Joel and Clementine have an unconventional romance in Eternal Sunshine of the Spotless Mind.
If its title Eternal Sunshine of the Spotless Mind makes sense to you, then you will have no trouble unraveling the many plot layers and viewpoints that this movie presents. The title is based on a quote from a poem “Eloisa to Abelard” by the 18th century English poet Alexander Pope, where Eloisa begs for forgetfulness (rather than forgiveness). The story line is made more confusing, because it often presents events out of sequence as it explores the on again off again relationship of the two main characters, Joel Barish (Jim Carrey) and Clementine Kruczynski (Kate Winslet). Sometimes the story is in live action, sometimes it is in flashbacks, and other times it exists in the minds of Joel and Clementine. Joel is a somewhat introverted and unassuming man who people tend to ignore or trample on, like his neighbor who runs into his car but doesn’t leave a note. Joel has a good imagination and an artistic side, which is evident in some of the things he does and the constant notes and scribbling he makes in a notebook. Clementine is flamboyant and Bohemian in her appearance and behavior, alternating between bright red or blue dyed hair as she impulsively pursues her desire of the moment. When Joel and Clementine’s relationship is happening, the two make an interesting couple. Joel’s artistic side can handle the impulsive Clementine and can come up with ideas, gifts and things to do when she decides to do unconventional things like break into a someone’s beach house or make snow angels on an iced over lake. But something happens to make the two break up — eventually Joel decides that Clementine is too high maintenance and Clementine thinks that Joel is too conventional and indecisive. The breakup turns out to be very painful for Clementine, in fact too difficult to work out on her own, and she decides to use the services of Dr. Howard Mierzwiak (Tom Wilkinson), who has developed a technique for permanently erasing the memory of someone you wish to forget completely.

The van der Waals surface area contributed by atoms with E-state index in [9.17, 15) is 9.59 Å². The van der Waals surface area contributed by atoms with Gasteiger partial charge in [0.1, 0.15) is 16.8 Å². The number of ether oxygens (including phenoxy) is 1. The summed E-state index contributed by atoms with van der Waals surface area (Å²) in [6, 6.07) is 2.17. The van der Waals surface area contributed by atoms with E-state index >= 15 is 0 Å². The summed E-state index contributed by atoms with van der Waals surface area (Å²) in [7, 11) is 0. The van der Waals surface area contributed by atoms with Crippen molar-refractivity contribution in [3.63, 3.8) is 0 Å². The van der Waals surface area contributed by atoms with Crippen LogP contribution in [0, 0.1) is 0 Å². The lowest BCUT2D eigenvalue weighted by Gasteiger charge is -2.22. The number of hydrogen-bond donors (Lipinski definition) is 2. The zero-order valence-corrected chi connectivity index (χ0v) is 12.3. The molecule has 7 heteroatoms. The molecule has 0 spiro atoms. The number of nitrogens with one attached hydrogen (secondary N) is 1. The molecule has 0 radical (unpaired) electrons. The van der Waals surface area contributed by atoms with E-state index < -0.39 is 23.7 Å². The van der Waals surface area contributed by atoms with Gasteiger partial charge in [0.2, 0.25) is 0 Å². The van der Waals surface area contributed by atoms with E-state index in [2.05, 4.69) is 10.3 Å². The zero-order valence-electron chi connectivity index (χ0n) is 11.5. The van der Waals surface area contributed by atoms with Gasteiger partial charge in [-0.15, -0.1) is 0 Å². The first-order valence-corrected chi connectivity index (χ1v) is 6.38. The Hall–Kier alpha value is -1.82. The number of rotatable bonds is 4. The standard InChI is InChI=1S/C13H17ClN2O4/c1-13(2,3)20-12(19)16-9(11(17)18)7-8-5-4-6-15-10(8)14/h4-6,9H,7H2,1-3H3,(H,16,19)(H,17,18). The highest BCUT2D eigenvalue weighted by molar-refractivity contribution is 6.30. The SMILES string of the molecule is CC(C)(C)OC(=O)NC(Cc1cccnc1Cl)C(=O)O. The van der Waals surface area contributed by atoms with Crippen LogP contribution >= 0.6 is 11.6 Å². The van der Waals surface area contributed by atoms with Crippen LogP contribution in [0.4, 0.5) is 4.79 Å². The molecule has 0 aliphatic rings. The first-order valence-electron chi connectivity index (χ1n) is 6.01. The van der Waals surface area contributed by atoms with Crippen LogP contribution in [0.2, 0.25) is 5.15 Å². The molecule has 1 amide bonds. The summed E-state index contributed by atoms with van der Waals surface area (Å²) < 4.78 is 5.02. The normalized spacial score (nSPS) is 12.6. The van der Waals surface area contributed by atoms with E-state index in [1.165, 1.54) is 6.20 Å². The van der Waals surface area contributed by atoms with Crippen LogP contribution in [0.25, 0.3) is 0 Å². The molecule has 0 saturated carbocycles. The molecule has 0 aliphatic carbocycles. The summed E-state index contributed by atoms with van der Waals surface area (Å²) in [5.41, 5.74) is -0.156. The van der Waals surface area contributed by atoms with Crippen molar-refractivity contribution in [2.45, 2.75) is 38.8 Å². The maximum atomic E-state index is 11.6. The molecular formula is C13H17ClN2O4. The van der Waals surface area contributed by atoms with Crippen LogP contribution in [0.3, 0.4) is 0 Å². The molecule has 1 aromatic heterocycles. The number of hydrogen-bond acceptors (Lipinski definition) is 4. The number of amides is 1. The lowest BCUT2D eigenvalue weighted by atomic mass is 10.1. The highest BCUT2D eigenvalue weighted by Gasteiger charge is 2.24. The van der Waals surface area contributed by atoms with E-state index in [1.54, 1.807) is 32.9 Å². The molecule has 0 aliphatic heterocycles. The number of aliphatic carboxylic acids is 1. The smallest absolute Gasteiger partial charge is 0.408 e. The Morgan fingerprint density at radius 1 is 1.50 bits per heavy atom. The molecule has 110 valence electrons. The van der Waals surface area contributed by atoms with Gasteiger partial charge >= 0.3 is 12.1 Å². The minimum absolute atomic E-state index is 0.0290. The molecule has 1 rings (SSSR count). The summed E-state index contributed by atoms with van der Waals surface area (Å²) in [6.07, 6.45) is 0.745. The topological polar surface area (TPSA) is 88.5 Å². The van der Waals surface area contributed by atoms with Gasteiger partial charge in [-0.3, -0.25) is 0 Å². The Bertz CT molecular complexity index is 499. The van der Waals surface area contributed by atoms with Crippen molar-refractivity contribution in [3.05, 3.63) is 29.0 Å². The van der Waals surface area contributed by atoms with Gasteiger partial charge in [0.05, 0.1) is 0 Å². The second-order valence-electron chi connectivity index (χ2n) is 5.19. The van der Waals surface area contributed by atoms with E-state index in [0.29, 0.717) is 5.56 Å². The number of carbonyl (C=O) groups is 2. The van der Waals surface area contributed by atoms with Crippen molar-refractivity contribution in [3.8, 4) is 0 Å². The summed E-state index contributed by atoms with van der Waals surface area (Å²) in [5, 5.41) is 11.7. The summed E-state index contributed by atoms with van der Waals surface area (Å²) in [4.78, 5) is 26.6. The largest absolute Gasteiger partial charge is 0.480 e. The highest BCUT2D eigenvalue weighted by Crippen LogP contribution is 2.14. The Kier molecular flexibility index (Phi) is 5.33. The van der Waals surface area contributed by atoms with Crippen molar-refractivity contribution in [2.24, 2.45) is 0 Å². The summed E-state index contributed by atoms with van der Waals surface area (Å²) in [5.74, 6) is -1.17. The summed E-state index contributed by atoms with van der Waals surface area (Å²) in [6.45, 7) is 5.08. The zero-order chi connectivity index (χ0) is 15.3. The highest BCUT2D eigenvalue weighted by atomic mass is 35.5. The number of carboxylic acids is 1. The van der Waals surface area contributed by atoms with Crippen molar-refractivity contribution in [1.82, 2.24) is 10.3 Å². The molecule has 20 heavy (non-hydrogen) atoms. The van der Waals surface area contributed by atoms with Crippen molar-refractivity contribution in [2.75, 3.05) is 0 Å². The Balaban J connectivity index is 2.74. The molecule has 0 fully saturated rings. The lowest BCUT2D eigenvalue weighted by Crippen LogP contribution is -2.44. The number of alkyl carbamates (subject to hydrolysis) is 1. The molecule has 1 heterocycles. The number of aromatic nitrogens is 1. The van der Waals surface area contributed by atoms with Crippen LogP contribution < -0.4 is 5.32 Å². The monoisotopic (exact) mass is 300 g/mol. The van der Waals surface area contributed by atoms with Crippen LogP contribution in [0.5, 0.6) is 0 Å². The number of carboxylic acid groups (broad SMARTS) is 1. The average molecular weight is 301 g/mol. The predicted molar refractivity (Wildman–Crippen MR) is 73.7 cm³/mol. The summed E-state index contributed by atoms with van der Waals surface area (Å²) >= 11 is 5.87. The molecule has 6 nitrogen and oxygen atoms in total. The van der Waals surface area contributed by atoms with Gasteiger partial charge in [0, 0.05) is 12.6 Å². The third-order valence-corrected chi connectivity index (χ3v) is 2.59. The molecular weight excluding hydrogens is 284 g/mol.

Patrick keeps dogging in the footsteps of Joel, even appearing in his dreams.
Dr. Mierzwiak and his staff at the Lacuna Company provide the next layer of plot and storylines that appear in the film. The mind erasing process, which “technically speaking ... is brain damage,” involves an overnight process monitored by a laptop computer and other high tech equipment, is administered by Dr. Mierzwiak’s assistants Stan (Mark Ruffalo) and Patrick (Elijah Wood). We don’t see the process for Clementine, but we do for Joel, who signs up for the procedure in a fit of anger after he receives a notice that Clementine has had her mind erased of all memories of Joel. Although the Lacuna staff at first seems normal and professional, we find that they all have other things going on. Stan is just starting an affair with the office receptionist Mary (Kirsten Dunst), and after the procedure has been started on Joel, she appears at his door, ready to party with Stan and they proceed to have drinks and get stoned. The other technician, Patrick, is a voyeuristic, girl-starved twenty-year-old who tries to use the memories of Joel’s successes with Clementine to insinuate himself into her life. Mid-procedure, he asks Stan if he can leave, and since Stan is so pre-occupied with Mary, he lets Patrick leave so he can pursue Clementine. Meanwhile, the procedure is not going as planned. As memories of Clementine flutter by, the unconscious Joel decides that maybe he would like to remember Clementine after all. With her subconscious encouragement, he begins to hide away some of his memories by retreating into his childhood. Before the preoccupied Stan begins to notice, the procedure is compromised and he must bring Dr. Mierzwiak in to try and salvage the process. This event leads to the uncovering of more secrets in the Lacuna office that won’t be revealed here, but suffice it to say that even more strange developments occur as memories of past love affairs break out to conquer the mind erasing technology of the Lacuna procedure.